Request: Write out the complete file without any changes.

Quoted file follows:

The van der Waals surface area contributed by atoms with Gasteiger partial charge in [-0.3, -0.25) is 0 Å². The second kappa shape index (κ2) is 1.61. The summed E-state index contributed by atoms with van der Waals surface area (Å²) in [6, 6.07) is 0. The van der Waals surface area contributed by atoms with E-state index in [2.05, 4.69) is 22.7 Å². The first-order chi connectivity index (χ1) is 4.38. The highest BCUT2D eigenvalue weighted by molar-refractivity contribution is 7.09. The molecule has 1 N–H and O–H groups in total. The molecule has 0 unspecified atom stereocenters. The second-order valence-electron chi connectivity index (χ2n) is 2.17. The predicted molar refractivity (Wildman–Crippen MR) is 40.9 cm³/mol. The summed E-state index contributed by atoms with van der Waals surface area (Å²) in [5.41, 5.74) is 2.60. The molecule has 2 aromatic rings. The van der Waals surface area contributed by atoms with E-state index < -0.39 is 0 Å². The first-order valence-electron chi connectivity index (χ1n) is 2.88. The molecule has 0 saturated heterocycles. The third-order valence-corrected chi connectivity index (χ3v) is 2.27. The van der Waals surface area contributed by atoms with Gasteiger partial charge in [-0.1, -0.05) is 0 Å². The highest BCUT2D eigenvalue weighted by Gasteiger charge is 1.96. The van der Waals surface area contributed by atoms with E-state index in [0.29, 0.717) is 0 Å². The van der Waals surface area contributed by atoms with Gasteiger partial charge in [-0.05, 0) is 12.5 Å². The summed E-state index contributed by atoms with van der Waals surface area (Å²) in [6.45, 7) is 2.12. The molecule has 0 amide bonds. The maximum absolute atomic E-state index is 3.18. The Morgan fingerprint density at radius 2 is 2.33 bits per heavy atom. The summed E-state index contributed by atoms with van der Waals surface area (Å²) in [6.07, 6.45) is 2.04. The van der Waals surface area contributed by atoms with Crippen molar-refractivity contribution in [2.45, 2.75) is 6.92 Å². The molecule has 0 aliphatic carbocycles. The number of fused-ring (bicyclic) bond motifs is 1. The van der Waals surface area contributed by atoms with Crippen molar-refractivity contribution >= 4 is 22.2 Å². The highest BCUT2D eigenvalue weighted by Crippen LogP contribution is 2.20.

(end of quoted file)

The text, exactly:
The van der Waals surface area contributed by atoms with Gasteiger partial charge in [-0.3, -0.25) is 0 Å². The second kappa shape index (κ2) is 1.61. The summed E-state index contributed by atoms with van der Waals surface area (Å²) in [6, 6.07) is 0. The van der Waals surface area contributed by atoms with E-state index in [2.05, 4.69) is 22.7 Å². The first-order chi connectivity index (χ1) is 4.38. The highest BCUT2D eigenvalue weighted by molar-refractivity contribution is 7.09. The molecule has 1 N–H and O–H groups in total. The molecule has 0 unspecified atom stereocenters. The second-order valence-electron chi connectivity index (χ2n) is 2.17. The predicted molar refractivity (Wildman–Crippen MR) is 40.9 cm³/mol. The summed E-state index contributed by atoms with van der Waals surface area (Å²) in [5.41, 5.74) is 2.60. The molecule has 2 aromatic rings. The van der Waals surface area contributed by atoms with E-state index < -0.39 is 0 Å². The first-order valence-electron chi connectivity index (χ1n) is 2.88. The molecule has 0 saturated heterocycles. The third-order valence-corrected chi connectivity index (χ3v) is 2.27. The van der Waals surface area contributed by atoms with Gasteiger partial charge in [-0.1, -0.05) is 0 Å². The highest BCUT2D eigenvalue weighted by Gasteiger charge is 1.96. The van der Waals surface area contributed by atoms with E-state index in [0.29, 0.717) is 0 Å². The van der Waals surface area contributed by atoms with Gasteiger partial charge in [-0.05, 0) is 12.5 Å². The summed E-state index contributed by atoms with van der Waals surface area (Å²) in [6.45, 7) is 2.12. The molecule has 0 amide bonds. The maximum absolute atomic E-state index is 3.18. The Morgan fingerprint density at radius 2 is 2.33 bits per heavy atom. The summed E-state index contributed by atoms with van der Waals surface area (Å²) in [6.07, 6.45) is 2.04. The van der Waals surface area contributed by atoms with Crippen molar-refractivity contribution in [2.45, 2.75) is 6.92 Å². The molecule has 0 aliphatic carbocycles. The number of fused-ring (bicyclic) bond motifs is 1. The van der Waals surface area contributed by atoms with Crippen molar-refractivity contribution >= 4 is 22.2 Å². The highest BCUT2D eigenvalue weighted by Crippen LogP contribution is 2.20.